MORTAR. A strong hollow instrument, usually made of marble, Wedgewood ware, or metal, in which hard or brittle substances are pulverized by percussion or grinding with another instrument called a pestle. Mortars usually partake of the shape of an inverted bell, but their form, capacity, and solidity, as well as the material of which they are made, vary with the object for which they are mainly designed. Thus, they may be purchased ready made, from an inch to eighteen inches, internal diameter, varying in weight, from an ounce or two, to several hundredweight. Large mortars are usually fixed upon a block of wood, of such a height, that the mortar may be level with the middle of the operator. When the pestle is large and heavy, it is sometimes suspended by a cord or chain, attached to a moveable pole placed horizontally above the mortar; this pole considerably relieves the operator, owing to its elasticity assisting the raising of the pestle.
In the annexed diagram is represented a plan for economizing the labour of pounding and sifting, which has been recommended by a person of practical experience in those operations, a and b are two large mortars, containing the material to be reduced; c and d are the pestles, with their rods; e and f are two levers suspended at their fulcrums to a simple frame to the ceiling, connected at one end by joints to the ends of the pestles; and by the other end, in a similar manner, to descending rods attached to treadles, which are operated upon alternately by the man in the centre stepping from one treadle to the other. In this manner a force of 150 lbs. is applied to one end of each lever in succession, and would consequently raise a similar weight at the other, if the fulcrums were in the centre. As it is however, desirable that the man should not have to step up high in lifting his weight from one treadle to the other, and as a pestle of fifty pounds weight is very considerable, those ends of the levers which are attached to the treadles are shortened, so as to make the force about 120 lbs.
This loss of power, in the first instance, is however fully compensated for, by the pestles being raised higher in the same space of time, or with greater velocity, and the increased momentum with which they (alternately) strike the z springs ij, in the ceiling, is returned by the action of the latter upon the substances in the mortars. When one of the pestles has struck, the man steps on that treadle which operates upon it, on to the other: the long arm of the lever of the former then descends by its superior weight, and being jointed near the extremity, it passes by the pin on the rod, (which should have an antifriction roller upon it,) by the joint opening, as shown in dotted lines, and afterwards closing, it locks itself under the pin. In its re-ascent it then takes up the rod and pestle, and allows them to drop when it has passed beyond the sphere of its action, as shown on the opposite side, where the lever is exhibited as being just beyond the point of contact, and the pestle is about to return to the mortar with all its accumulated force.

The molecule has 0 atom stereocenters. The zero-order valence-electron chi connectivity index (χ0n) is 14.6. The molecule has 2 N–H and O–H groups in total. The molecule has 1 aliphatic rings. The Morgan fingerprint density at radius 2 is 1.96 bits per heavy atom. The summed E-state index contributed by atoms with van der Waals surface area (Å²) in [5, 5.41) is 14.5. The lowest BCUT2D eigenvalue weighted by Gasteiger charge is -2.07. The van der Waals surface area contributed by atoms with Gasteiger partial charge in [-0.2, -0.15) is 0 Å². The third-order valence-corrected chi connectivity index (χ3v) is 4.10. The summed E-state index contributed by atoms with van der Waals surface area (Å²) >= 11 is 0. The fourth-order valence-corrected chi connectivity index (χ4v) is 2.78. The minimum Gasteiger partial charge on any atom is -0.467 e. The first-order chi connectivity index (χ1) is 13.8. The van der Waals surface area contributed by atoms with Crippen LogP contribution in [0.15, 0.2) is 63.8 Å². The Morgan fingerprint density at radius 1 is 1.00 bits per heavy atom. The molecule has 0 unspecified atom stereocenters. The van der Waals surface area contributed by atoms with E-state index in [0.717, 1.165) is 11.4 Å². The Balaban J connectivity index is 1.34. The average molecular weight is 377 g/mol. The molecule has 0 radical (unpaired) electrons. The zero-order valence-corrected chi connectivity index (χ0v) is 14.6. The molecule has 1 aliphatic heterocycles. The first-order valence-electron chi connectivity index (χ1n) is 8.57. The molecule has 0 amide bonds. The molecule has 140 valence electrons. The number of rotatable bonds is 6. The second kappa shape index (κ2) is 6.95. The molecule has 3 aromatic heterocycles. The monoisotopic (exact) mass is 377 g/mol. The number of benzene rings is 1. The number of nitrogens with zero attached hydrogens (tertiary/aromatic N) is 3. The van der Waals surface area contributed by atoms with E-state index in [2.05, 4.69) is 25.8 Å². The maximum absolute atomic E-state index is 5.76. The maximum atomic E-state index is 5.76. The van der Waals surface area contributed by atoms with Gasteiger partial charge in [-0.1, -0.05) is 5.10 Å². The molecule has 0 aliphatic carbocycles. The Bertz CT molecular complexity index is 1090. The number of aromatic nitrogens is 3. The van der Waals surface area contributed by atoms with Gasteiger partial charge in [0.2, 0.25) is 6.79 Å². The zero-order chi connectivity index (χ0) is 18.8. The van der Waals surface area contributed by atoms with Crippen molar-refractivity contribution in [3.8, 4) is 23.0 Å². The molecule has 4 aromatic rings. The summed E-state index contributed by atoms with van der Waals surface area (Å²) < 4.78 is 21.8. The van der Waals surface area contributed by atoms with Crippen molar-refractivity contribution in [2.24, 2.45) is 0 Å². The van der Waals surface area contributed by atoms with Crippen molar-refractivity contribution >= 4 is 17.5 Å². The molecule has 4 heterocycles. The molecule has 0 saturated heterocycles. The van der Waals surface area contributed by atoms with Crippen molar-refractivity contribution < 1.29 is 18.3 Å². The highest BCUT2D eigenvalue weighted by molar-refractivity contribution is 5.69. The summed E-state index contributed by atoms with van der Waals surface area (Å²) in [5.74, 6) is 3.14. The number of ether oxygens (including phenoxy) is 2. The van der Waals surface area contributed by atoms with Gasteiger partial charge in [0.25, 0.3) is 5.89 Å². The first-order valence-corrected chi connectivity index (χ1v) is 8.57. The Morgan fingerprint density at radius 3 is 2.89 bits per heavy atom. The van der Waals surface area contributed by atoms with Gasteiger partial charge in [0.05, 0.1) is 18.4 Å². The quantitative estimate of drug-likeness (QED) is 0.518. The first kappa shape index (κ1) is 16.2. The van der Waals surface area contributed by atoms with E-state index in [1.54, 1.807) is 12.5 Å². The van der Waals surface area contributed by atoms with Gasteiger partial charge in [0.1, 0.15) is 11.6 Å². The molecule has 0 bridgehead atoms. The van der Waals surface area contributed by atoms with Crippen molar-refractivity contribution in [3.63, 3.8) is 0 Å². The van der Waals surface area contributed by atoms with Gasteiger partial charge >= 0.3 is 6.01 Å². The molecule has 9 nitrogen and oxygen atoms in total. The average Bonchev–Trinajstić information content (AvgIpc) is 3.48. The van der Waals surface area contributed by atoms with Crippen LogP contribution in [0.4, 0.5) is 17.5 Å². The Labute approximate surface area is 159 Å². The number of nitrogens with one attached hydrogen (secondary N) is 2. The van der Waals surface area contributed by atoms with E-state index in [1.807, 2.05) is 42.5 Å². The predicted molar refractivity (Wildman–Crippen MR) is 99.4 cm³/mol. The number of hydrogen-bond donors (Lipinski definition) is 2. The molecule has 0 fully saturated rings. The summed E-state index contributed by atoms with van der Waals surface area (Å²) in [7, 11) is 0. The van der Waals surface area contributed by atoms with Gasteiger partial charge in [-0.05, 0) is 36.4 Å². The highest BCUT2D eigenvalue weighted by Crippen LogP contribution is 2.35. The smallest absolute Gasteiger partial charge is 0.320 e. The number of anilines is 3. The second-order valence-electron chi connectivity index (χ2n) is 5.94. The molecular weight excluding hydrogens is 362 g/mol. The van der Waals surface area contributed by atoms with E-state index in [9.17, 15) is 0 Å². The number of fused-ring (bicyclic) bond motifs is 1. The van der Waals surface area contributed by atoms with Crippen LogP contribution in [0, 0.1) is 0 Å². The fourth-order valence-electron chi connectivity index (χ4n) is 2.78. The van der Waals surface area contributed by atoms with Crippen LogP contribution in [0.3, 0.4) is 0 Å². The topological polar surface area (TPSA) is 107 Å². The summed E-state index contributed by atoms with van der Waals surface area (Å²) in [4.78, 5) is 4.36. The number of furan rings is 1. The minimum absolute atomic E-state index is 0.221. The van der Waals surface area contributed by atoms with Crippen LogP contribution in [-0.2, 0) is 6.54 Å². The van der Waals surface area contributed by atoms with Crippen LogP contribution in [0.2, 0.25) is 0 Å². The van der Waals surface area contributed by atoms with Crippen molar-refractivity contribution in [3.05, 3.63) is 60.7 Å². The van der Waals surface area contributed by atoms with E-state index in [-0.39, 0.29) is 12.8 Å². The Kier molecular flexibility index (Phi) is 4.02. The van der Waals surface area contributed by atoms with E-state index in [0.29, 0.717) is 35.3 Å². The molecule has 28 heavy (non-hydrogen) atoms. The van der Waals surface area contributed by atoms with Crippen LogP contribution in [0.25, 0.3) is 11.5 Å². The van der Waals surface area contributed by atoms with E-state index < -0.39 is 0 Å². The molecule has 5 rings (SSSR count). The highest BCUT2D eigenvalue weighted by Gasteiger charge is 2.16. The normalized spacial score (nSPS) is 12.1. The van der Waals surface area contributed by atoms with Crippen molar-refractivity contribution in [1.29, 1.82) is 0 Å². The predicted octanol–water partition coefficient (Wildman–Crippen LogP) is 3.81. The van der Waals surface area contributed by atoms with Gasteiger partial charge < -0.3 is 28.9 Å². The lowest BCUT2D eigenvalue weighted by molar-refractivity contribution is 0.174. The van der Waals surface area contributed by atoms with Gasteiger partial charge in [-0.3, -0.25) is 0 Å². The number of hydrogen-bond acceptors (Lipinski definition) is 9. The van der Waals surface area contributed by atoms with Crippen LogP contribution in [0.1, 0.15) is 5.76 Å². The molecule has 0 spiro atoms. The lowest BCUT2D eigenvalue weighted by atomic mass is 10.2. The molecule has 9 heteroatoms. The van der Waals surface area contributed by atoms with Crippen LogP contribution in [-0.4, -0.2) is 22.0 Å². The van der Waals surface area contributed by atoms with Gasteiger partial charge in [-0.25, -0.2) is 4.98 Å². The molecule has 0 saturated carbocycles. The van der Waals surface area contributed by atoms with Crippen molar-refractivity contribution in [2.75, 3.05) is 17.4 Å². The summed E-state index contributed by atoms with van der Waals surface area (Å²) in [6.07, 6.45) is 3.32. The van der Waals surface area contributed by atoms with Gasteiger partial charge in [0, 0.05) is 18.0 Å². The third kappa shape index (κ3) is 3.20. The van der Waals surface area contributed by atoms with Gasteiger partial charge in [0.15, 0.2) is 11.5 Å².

Underneath each treadle, a strong steel spring is fixed, to prevent those shocks which the man might experience by the treadles striking against the floor, after the levers have passed the rollers on the pestle rods; and the reaction of these springs is attended with the further advantage of assisting the man on to the other treadle.
It is apparent that by this method of pounding, a surplus of power, amounting to about 70 lbs. is devoted to the giving an accelerated force to the pestles. If we then take away a small portion of this surplus power for the purpose of sifting, it may so well be spared, as to make a scarcely perceptible difference in the impelling force to the pestles. There are several obvious modes of causing sieves to vibrate by this apparatus. Accordingly there may be placed a large semicircular sieve on a floor, with cords attached to each extremity or corner, which being made fast to the ends of the lever, cause it to rock, as they are alternately raised or depressed. In the drawing, the sieve is shown as moving upon a central bearing or pivot; this is, however, only another mode of producing the effect. The sieve is composed of two parts; viz. k, which contains the material to be sifted, and I, the receptacle for the resulting product or powder. The situation of this sieve between the two mortars, for receiving their contents alternately, will be found convenient.
It should be placed at a suitable distance behind or before the man at work; a rod should therefore be fixed to the end of each lever, at right angles with them, but in an horizontal position, which it would always maintain; and a long range of sieves, separate or connected, may be moved by the same means, according to the length of the horizontal rod. In the foregoing drawing, many of the subordinate parts, which every engineer knows how to supply, are omitted to avoid complexity.